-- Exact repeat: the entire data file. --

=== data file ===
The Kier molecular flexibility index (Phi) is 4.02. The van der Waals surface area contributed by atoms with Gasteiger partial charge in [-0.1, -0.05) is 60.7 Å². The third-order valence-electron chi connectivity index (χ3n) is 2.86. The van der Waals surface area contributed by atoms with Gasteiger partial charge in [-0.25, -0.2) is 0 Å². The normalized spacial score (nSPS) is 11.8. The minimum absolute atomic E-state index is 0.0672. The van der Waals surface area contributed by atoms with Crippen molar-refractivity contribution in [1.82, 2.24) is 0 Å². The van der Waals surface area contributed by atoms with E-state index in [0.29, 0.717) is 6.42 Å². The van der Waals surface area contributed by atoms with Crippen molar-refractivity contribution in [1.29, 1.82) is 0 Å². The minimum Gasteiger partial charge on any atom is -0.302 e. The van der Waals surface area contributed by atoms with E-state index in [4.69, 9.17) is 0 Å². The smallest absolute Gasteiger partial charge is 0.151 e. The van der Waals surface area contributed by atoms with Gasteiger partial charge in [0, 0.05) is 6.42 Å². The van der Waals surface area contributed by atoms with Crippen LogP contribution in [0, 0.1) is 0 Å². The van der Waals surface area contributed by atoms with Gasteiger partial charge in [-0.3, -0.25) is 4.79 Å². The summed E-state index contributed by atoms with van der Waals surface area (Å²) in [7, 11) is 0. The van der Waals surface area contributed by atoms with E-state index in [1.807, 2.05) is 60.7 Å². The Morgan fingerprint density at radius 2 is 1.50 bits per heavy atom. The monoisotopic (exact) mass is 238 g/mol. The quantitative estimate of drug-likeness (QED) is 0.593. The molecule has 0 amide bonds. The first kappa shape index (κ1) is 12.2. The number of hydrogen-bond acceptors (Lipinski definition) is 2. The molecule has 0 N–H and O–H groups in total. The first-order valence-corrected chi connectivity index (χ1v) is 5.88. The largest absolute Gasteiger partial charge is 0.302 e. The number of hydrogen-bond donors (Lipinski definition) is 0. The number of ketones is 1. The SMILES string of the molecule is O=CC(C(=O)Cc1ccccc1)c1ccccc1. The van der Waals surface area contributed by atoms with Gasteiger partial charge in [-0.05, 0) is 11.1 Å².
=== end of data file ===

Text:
The Kier molecular flexibility index (Phi) is 4.02. The van der Waals surface area contributed by atoms with Gasteiger partial charge in [-0.1, -0.05) is 60.7 Å². The third-order valence-electron chi connectivity index (χ3n) is 2.86. The van der Waals surface area contributed by atoms with Gasteiger partial charge in [-0.25, -0.2) is 0 Å². The normalized spacial score (nSPS) is 11.8. The minimum absolute atomic E-state index is 0.0672. The van der Waals surface area contributed by atoms with Crippen molar-refractivity contribution in [1.82, 2.24) is 0 Å². The van der Waals surface area contributed by atoms with E-state index in [0.29, 0.717) is 6.42 Å². The van der Waals surface area contributed by atoms with Crippen molar-refractivity contribution in [1.29, 1.82) is 0 Å². The minimum Gasteiger partial charge on any atom is -0.302 e. The van der Waals surface area contributed by atoms with E-state index in [4.69, 9.17) is 0 Å². The smallest absolute Gasteiger partial charge is 0.151 e. The van der Waals surface area contributed by atoms with Gasteiger partial charge in [0, 0.05) is 6.42 Å². The van der Waals surface area contributed by atoms with Crippen LogP contribution in [0, 0.1) is 0 Å². The van der Waals surface area contributed by atoms with Gasteiger partial charge in [-0.3, -0.25) is 4.79 Å². The summed E-state index contributed by atoms with van der Waals surface area (Å²) in [7, 11) is 0. The van der Waals surface area contributed by atoms with E-state index in [1.807, 2.05) is 60.7 Å². The Morgan fingerprint density at radius 2 is 1.50 bits per heavy atom. The monoisotopic (exact) mass is 238 g/mol. The quantitative estimate of drug-likeness (QED) is 0.593. The molecule has 0 amide bonds. The first kappa shape index (κ1) is 12.2. The number of hydrogen-bond acceptors (Lipinski definition) is 2. The molecule has 0 N–H and O–H groups in total. The first-order valence-corrected chi connectivity index (χ1v) is 5.88. The largest absolute Gasteiger partial charge is 0.302 e. The number of hydrogen-bond donors (Lipinski definition) is 0. The number of ketones is 1. The SMILES string of the molecule is O=CC(C(=O)Cc1ccccc1)c1ccccc1. The van der Waals surface area contributed by atoms with Gasteiger partial charge in [-0.05, 0) is 11.1 Å².